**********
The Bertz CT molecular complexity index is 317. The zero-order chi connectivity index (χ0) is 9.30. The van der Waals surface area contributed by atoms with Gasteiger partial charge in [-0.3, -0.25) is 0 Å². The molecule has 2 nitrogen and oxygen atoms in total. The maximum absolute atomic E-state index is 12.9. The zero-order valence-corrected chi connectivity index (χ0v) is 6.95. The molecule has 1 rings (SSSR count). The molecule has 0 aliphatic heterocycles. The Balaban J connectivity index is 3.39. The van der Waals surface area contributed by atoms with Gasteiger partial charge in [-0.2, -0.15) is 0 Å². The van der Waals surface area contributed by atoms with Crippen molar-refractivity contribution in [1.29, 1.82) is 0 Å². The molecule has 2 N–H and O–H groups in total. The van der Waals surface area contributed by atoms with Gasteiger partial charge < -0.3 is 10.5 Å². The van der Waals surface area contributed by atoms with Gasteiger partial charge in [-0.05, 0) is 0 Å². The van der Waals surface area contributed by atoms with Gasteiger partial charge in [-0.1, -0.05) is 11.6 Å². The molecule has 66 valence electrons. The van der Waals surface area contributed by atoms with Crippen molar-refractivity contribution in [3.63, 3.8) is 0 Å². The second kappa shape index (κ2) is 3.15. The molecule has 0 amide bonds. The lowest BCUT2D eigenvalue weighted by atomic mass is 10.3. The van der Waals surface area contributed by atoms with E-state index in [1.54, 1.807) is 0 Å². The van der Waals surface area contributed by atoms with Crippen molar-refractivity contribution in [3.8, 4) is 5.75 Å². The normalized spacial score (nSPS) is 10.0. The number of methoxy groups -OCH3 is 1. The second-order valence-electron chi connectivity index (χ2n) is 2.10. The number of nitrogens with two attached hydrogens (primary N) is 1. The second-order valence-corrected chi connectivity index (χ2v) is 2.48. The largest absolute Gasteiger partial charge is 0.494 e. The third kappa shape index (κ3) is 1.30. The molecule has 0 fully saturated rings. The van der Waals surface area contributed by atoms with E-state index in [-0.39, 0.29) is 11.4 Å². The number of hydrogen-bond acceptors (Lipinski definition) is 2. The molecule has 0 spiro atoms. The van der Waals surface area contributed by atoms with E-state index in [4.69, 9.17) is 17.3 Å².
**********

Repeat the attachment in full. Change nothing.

The Bertz CT molecular complexity index is 317. The zero-order chi connectivity index (χ0) is 9.30. The van der Waals surface area contributed by atoms with Gasteiger partial charge in [-0.3, -0.25) is 0 Å². The molecule has 2 nitrogen and oxygen atoms in total. The maximum absolute atomic E-state index is 12.9. The zero-order valence-corrected chi connectivity index (χ0v) is 6.95. The molecule has 1 rings (SSSR count). The molecule has 0 aliphatic heterocycles. The Balaban J connectivity index is 3.39. The van der Waals surface area contributed by atoms with Gasteiger partial charge in [-0.2, -0.15) is 0 Å². The van der Waals surface area contributed by atoms with Crippen molar-refractivity contribution in [1.29, 1.82) is 0 Å². The molecule has 2 N–H and O–H groups in total. The van der Waals surface area contributed by atoms with Gasteiger partial charge < -0.3 is 10.5 Å². The van der Waals surface area contributed by atoms with Gasteiger partial charge in [-0.05, 0) is 0 Å². The van der Waals surface area contributed by atoms with Gasteiger partial charge in [-0.1, -0.05) is 11.6 Å². The molecule has 66 valence electrons. The van der Waals surface area contributed by atoms with Crippen molar-refractivity contribution in [3.63, 3.8) is 0 Å². The second kappa shape index (κ2) is 3.15. The molecule has 0 amide bonds. The lowest BCUT2D eigenvalue weighted by atomic mass is 10.3. The van der Waals surface area contributed by atoms with E-state index in [1.54, 1.807) is 0 Å². The van der Waals surface area contributed by atoms with Crippen molar-refractivity contribution in [3.8, 4) is 5.75 Å². The normalized spacial score (nSPS) is 10.0. The number of methoxy groups -OCH3 is 1. The second-order valence-electron chi connectivity index (χ2n) is 2.10. The number of nitrogens with two attached hydrogens (primary N) is 1. The second-order valence-corrected chi connectivity index (χ2v) is 2.48. The largest absolute Gasteiger partial charge is 0.494 e. The third kappa shape index (κ3) is 1.30. The molecule has 0 fully saturated rings. The van der Waals surface area contributed by atoms with E-state index in [-0.39, 0.29) is 11.4 Å². The number of hydrogen-bond acceptors (Lipinski definition) is 2. The molecule has 0 spiro atoms. The van der Waals surface area contributed by atoms with E-state index in [4.69, 9.17) is 17.3 Å².